Sitting Cars Could Cause Maintenance Headaches for Drivers
ST. CLOUD -- If you haven’t started your car during Minnesota’s COVID-19 Stay at Home order, you could find yourself in a pickle the next time you try to drive it.
With people spending more time at home, cars that usually get driven daily are now sitting in garages and driveways.
Gilleland Chevrolet Service Manager Doug Christensen says sitting could cause a variety of problems for cars.
The first thing I think of is a dead battery because it's been sitting for a long time. Another thing we might look at is maybe tires. Because it's been sitting they might have lost a little bit of air. They might have a very small leak and potentially be low, or have flat spots. The car's going to have a potential shake for a while until the tires get warmed up and round again. Maybe oil if it sat a long time over the winter. Typically you're going to get moisture build-up in there, but it depends on how long it's been sitting and when it's been sitting.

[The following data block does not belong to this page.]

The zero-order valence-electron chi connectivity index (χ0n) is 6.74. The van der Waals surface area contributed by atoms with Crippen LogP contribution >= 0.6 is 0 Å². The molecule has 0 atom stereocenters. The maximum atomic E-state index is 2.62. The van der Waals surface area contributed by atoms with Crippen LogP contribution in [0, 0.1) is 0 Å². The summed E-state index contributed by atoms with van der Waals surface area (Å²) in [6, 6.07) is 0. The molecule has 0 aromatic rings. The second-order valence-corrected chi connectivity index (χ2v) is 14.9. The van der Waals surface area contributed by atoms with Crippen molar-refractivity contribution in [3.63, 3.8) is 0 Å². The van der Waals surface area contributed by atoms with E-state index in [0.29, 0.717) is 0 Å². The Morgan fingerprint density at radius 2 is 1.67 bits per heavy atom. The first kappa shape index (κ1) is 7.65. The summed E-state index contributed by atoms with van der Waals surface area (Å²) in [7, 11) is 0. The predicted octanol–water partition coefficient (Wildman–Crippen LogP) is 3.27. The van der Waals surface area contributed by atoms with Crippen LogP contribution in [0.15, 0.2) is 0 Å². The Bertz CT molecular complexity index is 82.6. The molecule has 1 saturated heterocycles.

Christensen says these issues often start to show up after a month or more of sitting, but it depends on the age and condition of the battery and the car.
It depends on the vehicle, but a month or anything over a month is typically going to have a dead battery.
He says you can prevent your battery from dying by hooking a battery tender up to it or charging it on a weekly basis.